'Niveum' is one of the best for FALL COLOR -- bright orange-scarlet like parent E.
Bountiful light green, heart-shaped foliages takes on a reddish appearance in late summer. These moisture-loving groundcovers actually live in DRY SHADE after being established. Nicely suited for mass-planting under trees and shrubs. Lovely loose sprays of dainty flowers in April.
cousin to Sea Holly but totally different in appearance. A bold,
accent plant. A NATIVE w/ round flower-heads & green yucca-like
foliage. Hard to find. Easy to grow. Tap rooted. Move seedlings when
young. Most at home in dry, sandy, limey soils but tolerates average
soils & part-shade. 12-24" foliage sport 3-5' blooms.
color - not just blue but near iridescent blue! Wowee!
Great in the middle of the border or the middle of the vase!
Super as a dried flowers as well. Long bloom time - from July
thru September. A Blooms of Bressingham introduction.
bright yellow blooming American native are one of the signals that
srping has arrived. In march, the speckled leaves of the Trout
Lily come up and start carpeting the woods looking like a school of
tiny speckled trout - hence the name. The yellow blooms have
very prominent yellow stamens and stand above the foliage. It
goes dormant in late spring, so nice planted among ferns, etc. that
will cover the dormant Erythronium.
Eucomis - Pineapple Lily
hail from warm parts of the world and only a few are very hardy but
they take easily to pot culture (easier than Cannas or Dahlias) if
you want a look of the Tropics in your colder garden.
its much taller relatives, the difficult to find South African
native dwarf white Eucomis zambesiaca tops out at an adorable 10"
tall. This late season bloomer loves heat and produces fluffy
brilliant white star-like blooms topped with the characteristic tuft
of foliage that leads to the common name of Pineapple Lily.
Even Curmudgeons will smile at this one!
Soil: Summer moist but well drained
H: 30" W:
Fire in the Hole!
here we go again Botanical Nomenclature 'Fans' -- the Eupatorium
Genus is being blown apart!
As we make the switch, at least the old
name will remain here to remind you where to go to find the plant
under it's new name! New names:
Ageratina, Coniclinium, Eupatoriadelphus,
and yes, a few plants still are Eupatorium
differs from the genus Eupatorium by having whorled leaves around
the stem. This is the plant truly known as Joe Pye Weed.
the smallest Joe Pye Weed yet and now in a size that most people can
fit into their garden for the most Butterfly Attracting Plant of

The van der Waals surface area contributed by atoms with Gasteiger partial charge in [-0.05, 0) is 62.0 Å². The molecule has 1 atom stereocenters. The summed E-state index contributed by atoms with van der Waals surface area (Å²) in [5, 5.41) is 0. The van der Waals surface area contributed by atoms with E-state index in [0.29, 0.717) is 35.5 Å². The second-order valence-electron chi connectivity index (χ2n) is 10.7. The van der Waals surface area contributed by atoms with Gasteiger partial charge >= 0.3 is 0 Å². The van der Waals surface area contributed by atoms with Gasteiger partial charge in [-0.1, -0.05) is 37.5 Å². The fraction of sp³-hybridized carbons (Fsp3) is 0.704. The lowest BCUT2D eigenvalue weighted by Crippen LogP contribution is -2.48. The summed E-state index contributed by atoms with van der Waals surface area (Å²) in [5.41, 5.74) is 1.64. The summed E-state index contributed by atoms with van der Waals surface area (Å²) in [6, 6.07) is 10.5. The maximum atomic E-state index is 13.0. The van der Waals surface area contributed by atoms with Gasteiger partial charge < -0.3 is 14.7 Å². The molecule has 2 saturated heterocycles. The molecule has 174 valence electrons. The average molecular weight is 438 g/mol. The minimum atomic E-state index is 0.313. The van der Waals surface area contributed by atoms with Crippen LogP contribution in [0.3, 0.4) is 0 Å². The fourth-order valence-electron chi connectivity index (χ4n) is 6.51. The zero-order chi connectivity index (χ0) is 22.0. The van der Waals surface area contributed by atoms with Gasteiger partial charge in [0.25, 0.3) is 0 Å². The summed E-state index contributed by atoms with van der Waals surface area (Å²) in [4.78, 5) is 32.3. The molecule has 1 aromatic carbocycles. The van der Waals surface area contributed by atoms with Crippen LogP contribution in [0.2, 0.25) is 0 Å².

all! This selection was discovered by Steve Lighty at the
Conard Pyle Nursery in Pennsylvania. Also, it has the most
Ave. to moist H: 48" W: 24-36"
B/M: Rose/ 8-9
It's definitely not a Weed -- that's for sure! What it is, is
a fabulous native that goes head to head with any plant on the
planet for attracting Butterflies. It IS a tall plant,
especially in a moist spot, but it can be maintained at 4-5' by a
May cut back. Easy, dependable and a great cut flower. Several clones of E. fistulosus on our property have been catching
our eye for years with HUGE blooms heads and deep rosy
color so we propagated them. US Native found East of the Rockies, CT to
Florida. Identified by it's hollow stem.
Most any, moisture retentive best H: 6-10' W:
4-6' B/M: Rose/7-8
maculatum 'Glenda' PPAF) A new compact form of Joe Pye
Weed that has proven to be very disease resistant. BURGUNDY
stems support deep green foliage and lush pink Monarch attracting
blooms that are huge - larger than 'Joe' or 'Gateway'.
A butterfly magnet. More compact than the species. It's
bushy and has tighter, thicker blooms, 12-18" in diameter in
mid-summer to fall.. Wine-red stems with whorls of dark leaves
to 8" long. This is a superior form of Joe Pye Weed.
Ave. to moist
B/M: Dusky Rose /7-9
maculatum 'Red Dwarf' Dwarf Spotted Joe Pye Weed Z:3-7
Eupatorium maculatum 'Red Dwarf') Very similar to 'Gateway'
but shorter - a lovely compact form but with RED stems above green
foliage and vibrant rose flowers.
Eupatoriadelphus differs from the genus Eupatorium by having whorled
leaves. Now every yard has room for a Monarch attracting Joe
Ave. to moist
B/M: Rose /7-9
maculatum 'Riesenschirm' Spotted Joe Pye Weed Z:3-7
big, bold Spotted Joe Pye Weed fairly new to the trade with pink
buds that open to light purple huge 12" bloom heads starting in
early August with excellent flower production. Purple terminal
leaves on purple stems so dark they're near black. In bloom
this is a very tall plant that adds architectural prescience to the
Ave. to moist
H: 75" W: 90"
B/M: Pale Purple /8-9
GreatPlantsTM Release. Clusters of lovely white flowers adorn this